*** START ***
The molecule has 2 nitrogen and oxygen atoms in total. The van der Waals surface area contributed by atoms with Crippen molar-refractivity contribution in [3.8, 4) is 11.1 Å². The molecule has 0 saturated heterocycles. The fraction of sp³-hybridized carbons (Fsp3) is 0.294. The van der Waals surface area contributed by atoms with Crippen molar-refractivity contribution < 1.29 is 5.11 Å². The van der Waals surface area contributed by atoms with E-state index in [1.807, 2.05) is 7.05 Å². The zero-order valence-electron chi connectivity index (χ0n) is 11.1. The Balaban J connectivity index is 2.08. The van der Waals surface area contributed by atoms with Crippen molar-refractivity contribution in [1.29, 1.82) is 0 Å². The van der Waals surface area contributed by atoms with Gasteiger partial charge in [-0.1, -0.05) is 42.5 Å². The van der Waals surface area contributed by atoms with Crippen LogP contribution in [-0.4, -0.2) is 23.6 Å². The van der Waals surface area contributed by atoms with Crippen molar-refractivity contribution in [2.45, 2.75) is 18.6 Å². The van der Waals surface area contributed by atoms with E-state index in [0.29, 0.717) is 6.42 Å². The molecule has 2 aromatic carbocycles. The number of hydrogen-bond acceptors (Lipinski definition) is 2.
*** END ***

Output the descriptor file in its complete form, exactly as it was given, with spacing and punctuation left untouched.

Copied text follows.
The molecule has 2 nitrogen and oxygen atoms in total. The van der Waals surface area contributed by atoms with Crippen molar-refractivity contribution in [3.8, 4) is 11.1 Å². The molecule has 0 saturated heterocycles. The fraction of sp³-hybridized carbons (Fsp3) is 0.294. The van der Waals surface area contributed by atoms with Crippen molar-refractivity contribution < 1.29 is 5.11 Å². The van der Waals surface area contributed by atoms with E-state index in [1.807, 2.05) is 7.05 Å². The zero-order valence-electron chi connectivity index (χ0n) is 11.1. The Balaban J connectivity index is 2.08. The van der Waals surface area contributed by atoms with Crippen molar-refractivity contribution in [1.29, 1.82) is 0 Å². The van der Waals surface area contributed by atoms with Gasteiger partial charge in [-0.1, -0.05) is 42.5 Å². The van der Waals surface area contributed by atoms with Crippen LogP contribution in [-0.4, -0.2) is 23.6 Å². The van der Waals surface area contributed by atoms with Crippen molar-refractivity contribution in [2.45, 2.75) is 18.6 Å². The van der Waals surface area contributed by atoms with E-state index in [0.29, 0.717) is 6.42 Å². The molecule has 2 aromatic carbocycles. The number of hydrogen-bond acceptors (Lipinski definition) is 2.